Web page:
The Women of the Cariboo 1860-1950

Old letters and accounts written by the first non-indigenous women who settled in the Cariboo reveal a life both rich and full of hardship. In one diary a typical day in winter is described by a woman whose husband was away in the bush hunting. Fire lit,  four children under 6 fed and dressed  – she left them in the house (babysitters were unheard of and according to a number of the accounts I have read, children as young as four were reliable to be left unattended) and tended to the livestock close to the house before hitching up the team and heading several miles to where the hay was kept, loading up enough hay to feed their cattle for the day and then heading back to the homestead. Another job en route was breaking the ice on the nearby lake so the cattle and horses could drink.  Then back to the house for the unending chores of the day and the extra work created by several feet of snow outside and sub zero temperatures. 

Despite the grinding day in and day out work, the inhabitants found time to get together with neighbours for parties and dances. Horse drawn sleighs were common in the region and often small vacations would be taken – visiting several households over a period of about a week. Family and friends were of the utmost importance here – my sense is that this interconnectedness and the physical fitness of the people then was responsible for many of these women living well into their 80’s and 90’s.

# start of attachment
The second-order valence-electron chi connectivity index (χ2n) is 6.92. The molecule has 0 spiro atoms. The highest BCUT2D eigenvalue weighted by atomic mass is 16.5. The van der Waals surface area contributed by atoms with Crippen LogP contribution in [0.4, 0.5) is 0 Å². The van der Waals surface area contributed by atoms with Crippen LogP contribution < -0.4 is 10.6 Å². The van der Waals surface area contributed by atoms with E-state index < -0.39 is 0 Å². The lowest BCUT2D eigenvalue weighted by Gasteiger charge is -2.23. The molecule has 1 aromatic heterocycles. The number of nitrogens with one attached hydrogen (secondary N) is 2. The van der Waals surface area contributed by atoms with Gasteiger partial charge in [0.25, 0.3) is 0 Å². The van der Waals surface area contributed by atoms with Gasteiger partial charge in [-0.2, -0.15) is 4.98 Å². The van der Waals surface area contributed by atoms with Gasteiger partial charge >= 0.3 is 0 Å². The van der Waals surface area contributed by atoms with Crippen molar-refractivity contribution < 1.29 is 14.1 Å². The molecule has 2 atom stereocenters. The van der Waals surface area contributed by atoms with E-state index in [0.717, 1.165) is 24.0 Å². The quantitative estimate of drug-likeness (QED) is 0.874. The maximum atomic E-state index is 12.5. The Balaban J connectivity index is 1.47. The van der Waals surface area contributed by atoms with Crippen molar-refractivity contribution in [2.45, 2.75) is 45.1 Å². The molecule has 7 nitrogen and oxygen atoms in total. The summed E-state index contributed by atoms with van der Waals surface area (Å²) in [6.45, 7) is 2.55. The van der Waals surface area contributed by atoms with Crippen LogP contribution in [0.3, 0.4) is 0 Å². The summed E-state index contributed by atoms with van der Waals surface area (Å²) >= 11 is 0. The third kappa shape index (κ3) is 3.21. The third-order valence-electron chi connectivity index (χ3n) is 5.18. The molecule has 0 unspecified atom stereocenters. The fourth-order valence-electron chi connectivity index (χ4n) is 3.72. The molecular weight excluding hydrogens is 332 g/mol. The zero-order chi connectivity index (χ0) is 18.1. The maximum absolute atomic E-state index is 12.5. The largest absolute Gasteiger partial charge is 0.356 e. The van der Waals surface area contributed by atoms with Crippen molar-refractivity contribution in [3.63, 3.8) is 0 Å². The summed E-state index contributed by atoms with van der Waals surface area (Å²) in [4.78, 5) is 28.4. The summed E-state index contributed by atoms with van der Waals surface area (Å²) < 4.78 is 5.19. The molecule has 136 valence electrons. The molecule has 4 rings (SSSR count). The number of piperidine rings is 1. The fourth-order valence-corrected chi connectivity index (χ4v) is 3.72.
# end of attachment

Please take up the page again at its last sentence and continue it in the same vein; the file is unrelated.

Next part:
Marjorie Abram (nee Dench) with her hunting dogs and rifle. Majorie settled at Demspey Lake north of 108 Mile house with her husband Art Abram in 1938. They built and ran  a hunting and fishing lodge in 1946. The lodge burnt down in 1958 and the Abrams relocated to Victoria. They moved back to Dempsey lake in 1973. Their son Arnold still farms the property. One of Arnolds earliest memories of his mother is when he was about three and riding on the saddle in front of his mother on the way home from a neighbours. His mother suddenly told him to hang on and using her rifle dropped a belligerent bull moose from her horse. She then continued the ride home and brought the menfolk back to butcher the moose before the local coyote and beer populations located the carcass.

Hazel Park and her friend Joyce Walker. Joyce came up to visit hazel from Vancouver every fall to go bird hunting on horse back.

Dorothy Wendell of Barkerville was out hunting with her husband and another gentleman when she wandered off from the main party. The photo above shows her with the two hides of the grizzlies she shot that day. One surprised her coming out of the bush. She shot it and waited as often a grizzly would suddenly come alive again if approached too soon and maul or kill its attacker. She thought she saw it move and shot again – killing a second bear. The dumbstruck men appeared moments later.

There were some women who didn’t make the transition to the Cariboo world. One interesting story is of a wealthy British spinster who arrived to homestead in 1924-25 in the Bridge Lake area. Gertrude Boulter lasted one winter before escaping to Guadulajara Mexico – the transition from  upper class British home to a Cariboo winter in a log cabin must have been quite an experience. Her letters have never come to light but would be an interesting read if found.

Strong women were admired in the region. When a local boy told his father that he wanted to marry the small., pretty daughter of a neighbour, his father said that she didn’t look very strong and was small. His son replied he was marrying a wife not a work horse :-). The union was a highly successful one and their decendents live in the area to this day.

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